Q: What inspired you to be a photographer?
A: I remember as a child seeing an enlargement of the very famous photograph by Robert Doisneau, “Le Baiser de L’hôtel de Ville”. Even then I was struck by the blend of reality and art that photography could produce. From that point on I was always searching for the magic in imagery that could tie together the experience with the esthetic. I’m fortunate that now I can bring my own expression of this phenomenon as a working photographer.
Q: What did your parents teach you about life?
A: My family has always been very supportive of my at times erratic choices in life. They encouraged me from a young age to pursue what fulfilled me and made me happy. I’m paraphrasing, but my father told me that “Each person is innately great at something” and I extrapolated from that finding. Pursuing that core ability is the purpose of a successful life.
Q: As a photographer, what message were you hoping to capture while photographing spoken word poet Shane Koyczan?
A: I was hoping to portray a number of things from my shoot with Shane. Primarily I wanted to show that he and his message could be a source for change, but I also wanted to show the character that was behind such powerful and emotional work. I chose to shoot him in a neutral studio setting so as to remove the distractions of stage and performance that are normally associated with him and bring his character, rather than his stage presence, to attention.
Prashant worked as a computer consultant for a leading telecommunications company with networks across Europe and most of Asia. We ran into Prashant during an afternoon stroll in a busy city park in Mumbai. He spoke English fairly well, so we were able to engage him in conversation about a typical week in his life: 12-hour days, meagre earnings and a constant flow of people around him. He explained how he had been offered a job in Europe with better pay and fewer hours, but he had declined it simply because he couldn’t give up what he had here in his country. It occurred to us as we sat in that city park — with trash piled everywhere and a fountain in the middle of a garden constantly spurting oily black water — that Prashant was a living, breathing reminder of what home really is. We realized that home is more than beautiful landscapes, city attractions and social status, and it’s not where you lay your head down to sleep. This became clear to us after a few minutes of talking to him.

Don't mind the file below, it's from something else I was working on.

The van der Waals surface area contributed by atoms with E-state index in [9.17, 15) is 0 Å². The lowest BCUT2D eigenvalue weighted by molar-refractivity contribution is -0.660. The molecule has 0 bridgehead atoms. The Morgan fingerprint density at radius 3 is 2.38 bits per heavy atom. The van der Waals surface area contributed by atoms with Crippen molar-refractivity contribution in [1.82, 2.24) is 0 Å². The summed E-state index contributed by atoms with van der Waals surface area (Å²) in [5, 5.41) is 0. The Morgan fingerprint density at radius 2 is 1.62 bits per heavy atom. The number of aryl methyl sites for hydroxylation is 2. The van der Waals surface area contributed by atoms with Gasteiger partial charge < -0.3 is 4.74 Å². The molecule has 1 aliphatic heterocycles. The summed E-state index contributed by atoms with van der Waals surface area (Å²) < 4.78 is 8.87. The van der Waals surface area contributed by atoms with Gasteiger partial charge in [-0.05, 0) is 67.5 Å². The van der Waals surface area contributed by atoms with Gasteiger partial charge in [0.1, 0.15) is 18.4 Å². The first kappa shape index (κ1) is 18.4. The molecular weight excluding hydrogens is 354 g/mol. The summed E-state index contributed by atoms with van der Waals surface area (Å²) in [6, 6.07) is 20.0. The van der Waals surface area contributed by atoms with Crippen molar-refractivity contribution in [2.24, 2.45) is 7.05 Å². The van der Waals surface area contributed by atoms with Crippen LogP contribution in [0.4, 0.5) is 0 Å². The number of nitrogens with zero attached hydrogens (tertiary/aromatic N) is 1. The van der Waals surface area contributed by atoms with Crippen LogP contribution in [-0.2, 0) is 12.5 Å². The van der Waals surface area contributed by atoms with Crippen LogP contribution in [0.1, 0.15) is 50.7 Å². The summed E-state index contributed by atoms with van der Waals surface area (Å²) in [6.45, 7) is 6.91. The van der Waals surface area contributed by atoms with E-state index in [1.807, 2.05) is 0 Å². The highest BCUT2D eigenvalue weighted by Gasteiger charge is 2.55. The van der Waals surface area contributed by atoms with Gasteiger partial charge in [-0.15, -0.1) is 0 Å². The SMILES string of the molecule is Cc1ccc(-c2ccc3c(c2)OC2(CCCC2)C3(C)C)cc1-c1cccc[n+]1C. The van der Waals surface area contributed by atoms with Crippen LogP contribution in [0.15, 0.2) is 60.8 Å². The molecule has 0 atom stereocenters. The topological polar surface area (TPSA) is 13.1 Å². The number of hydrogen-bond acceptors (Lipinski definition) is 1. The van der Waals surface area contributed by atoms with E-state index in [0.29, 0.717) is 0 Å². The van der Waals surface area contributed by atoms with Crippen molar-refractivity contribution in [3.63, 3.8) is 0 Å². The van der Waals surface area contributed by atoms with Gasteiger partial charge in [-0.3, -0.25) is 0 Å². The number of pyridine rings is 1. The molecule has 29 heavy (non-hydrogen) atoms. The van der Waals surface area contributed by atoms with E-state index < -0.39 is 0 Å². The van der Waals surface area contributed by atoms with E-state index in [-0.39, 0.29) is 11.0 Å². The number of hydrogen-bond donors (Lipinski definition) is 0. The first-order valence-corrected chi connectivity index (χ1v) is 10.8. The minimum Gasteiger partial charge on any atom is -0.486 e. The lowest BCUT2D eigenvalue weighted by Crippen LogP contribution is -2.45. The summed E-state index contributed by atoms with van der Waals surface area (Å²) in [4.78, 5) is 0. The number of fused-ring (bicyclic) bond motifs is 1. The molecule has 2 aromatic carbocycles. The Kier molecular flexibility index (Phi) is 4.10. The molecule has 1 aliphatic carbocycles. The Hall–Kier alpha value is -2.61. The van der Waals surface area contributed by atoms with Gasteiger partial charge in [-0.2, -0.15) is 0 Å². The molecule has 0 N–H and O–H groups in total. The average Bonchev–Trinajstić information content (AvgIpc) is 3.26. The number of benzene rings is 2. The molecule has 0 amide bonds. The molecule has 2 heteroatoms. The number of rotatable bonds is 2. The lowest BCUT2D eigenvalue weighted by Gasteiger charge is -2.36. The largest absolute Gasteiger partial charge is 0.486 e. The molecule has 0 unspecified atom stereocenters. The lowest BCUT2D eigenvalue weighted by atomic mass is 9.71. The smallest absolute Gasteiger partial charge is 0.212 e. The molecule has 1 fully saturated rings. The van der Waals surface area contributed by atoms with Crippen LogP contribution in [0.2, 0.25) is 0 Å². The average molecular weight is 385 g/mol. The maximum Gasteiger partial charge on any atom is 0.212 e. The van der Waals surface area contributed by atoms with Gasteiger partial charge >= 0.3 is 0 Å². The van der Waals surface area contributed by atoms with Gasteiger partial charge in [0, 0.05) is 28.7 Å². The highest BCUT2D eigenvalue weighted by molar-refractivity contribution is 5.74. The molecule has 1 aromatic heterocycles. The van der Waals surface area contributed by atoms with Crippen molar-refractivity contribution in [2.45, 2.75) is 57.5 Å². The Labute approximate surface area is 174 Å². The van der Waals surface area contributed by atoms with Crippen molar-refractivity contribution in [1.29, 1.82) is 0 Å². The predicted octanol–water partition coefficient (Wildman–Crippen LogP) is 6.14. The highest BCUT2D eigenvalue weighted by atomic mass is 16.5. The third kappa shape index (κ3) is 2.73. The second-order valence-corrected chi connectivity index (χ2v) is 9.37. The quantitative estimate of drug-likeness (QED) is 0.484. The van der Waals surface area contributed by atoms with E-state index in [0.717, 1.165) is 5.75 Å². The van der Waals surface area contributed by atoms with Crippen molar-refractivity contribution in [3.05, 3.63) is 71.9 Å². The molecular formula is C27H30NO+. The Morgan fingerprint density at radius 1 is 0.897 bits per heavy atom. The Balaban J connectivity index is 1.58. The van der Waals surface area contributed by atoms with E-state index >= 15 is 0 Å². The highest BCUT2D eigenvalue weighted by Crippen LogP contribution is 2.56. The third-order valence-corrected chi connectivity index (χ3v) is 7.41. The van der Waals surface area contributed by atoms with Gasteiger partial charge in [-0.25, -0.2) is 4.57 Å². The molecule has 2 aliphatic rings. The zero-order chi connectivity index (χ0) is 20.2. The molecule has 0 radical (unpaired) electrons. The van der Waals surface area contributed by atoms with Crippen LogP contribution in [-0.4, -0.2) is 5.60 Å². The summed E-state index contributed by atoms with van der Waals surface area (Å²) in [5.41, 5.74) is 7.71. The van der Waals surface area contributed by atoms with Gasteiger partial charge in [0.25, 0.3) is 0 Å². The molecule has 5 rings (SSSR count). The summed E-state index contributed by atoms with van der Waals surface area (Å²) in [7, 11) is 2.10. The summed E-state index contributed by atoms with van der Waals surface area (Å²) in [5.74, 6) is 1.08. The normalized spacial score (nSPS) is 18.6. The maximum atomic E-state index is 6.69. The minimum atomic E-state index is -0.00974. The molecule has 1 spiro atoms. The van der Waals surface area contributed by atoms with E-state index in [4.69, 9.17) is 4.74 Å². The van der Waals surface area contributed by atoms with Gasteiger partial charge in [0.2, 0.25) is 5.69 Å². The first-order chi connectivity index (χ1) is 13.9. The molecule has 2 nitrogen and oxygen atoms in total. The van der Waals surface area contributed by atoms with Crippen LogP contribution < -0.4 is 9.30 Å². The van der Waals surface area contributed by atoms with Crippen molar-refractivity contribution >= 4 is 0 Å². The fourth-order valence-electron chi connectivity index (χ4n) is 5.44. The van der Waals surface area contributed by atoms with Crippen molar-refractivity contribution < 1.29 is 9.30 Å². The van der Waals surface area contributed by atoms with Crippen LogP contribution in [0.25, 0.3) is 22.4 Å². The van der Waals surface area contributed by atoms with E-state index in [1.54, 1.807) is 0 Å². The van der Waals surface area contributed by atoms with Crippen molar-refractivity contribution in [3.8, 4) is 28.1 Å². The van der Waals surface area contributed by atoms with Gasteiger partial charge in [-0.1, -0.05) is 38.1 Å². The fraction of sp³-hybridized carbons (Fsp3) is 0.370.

We met Prashant during the course of our journey around the world, passing through 19 countries, boarding over 20 planes, travelling over 60,000 miles to engage with 300 different strangers. Throughout our experience, we had 70 meals with people we had never met before. Although food was at the core of our project, it was in no way what it was all about. The heart and soul of our search was an honest attempt to collide with the stories of people, with the belief that everyone has a tale to tell. We sought to engage with individuals from all walks of life and all types of locations on the map. Our mission was to love and serve the stranger, not because we wanted to change the world, but rather because we thought the smaller, more intentional encounters are the types of interactions that actually matter.
Recognized as the world’s most famous baby photographer, Anne Geddes doesn’t just capture the first moments of a baby’s life, but reveals that we should treat our fragile environment with love and protection – just as we do our little ones.
April showers bring Mayflowers, which bloom from the Earth’s dark breast as the sun’s embrace heals the clinch of winter’s cold. And while the quiet fire of spring unleashes quaint gardens and the birds’ chorus serenades a blushing sunrise, at times the seasons may hesitate their course. “The Chilean poet Pablo Neruda once said: ‘They can cut all the flowers, but they can’t stop the spring,’” recalls celebrated artist Anne Geddes. As the world’s most prolific baby photographer, she sets to work in a surprisingly quiet photography studio, set in Sydney, Australia. Yet as her precious models drift to sleep against fluffs of supple cotton, Read more